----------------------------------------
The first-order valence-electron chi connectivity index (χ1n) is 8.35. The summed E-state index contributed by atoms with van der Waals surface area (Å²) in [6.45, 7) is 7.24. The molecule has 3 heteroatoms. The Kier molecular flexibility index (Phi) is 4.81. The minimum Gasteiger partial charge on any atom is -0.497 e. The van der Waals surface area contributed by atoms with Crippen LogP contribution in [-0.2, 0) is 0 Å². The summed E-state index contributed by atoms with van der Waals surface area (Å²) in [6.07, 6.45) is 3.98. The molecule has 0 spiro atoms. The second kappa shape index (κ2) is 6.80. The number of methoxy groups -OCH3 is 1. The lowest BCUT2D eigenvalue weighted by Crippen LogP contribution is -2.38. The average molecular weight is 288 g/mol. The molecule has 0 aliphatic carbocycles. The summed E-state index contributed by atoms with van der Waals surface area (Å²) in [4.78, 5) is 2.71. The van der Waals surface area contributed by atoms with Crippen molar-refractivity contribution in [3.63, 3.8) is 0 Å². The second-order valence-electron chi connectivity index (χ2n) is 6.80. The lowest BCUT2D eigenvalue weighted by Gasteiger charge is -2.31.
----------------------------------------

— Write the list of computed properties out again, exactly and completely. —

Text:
The first-order valence-electron chi connectivity index (χ1n) is 8.35. The summed E-state index contributed by atoms with van der Waals surface area (Å²) in [6.45, 7) is 7.24. The molecule has 3 heteroatoms. The Kier molecular flexibility index (Phi) is 4.81. The minimum Gasteiger partial charge on any atom is -0.497 e. The van der Waals surface area contributed by atoms with Crippen LogP contribution in [-0.2, 0) is 0 Å². The summed E-state index contributed by atoms with van der Waals surface area (Å²) in [6.07, 6.45) is 3.98. The molecule has 0 spiro atoms. The second kappa shape index (κ2) is 6.80. The number of methoxy groups -OCH3 is 1. The lowest BCUT2D eigenvalue weighted by Crippen LogP contribution is -2.38. The average molecular weight is 288 g/mol. The molecule has 0 aliphatic carbocycles. The summed E-state index contributed by atoms with van der Waals surface area (Å²) in [4.78, 5) is 2.71. The van der Waals surface area contributed by atoms with Crippen molar-refractivity contribution in [3.63, 3.8) is 0 Å². The second-order valence-electron chi connectivity index (χ2n) is 6.80. The lowest BCUT2D eigenvalue weighted by Gasteiger charge is -2.31.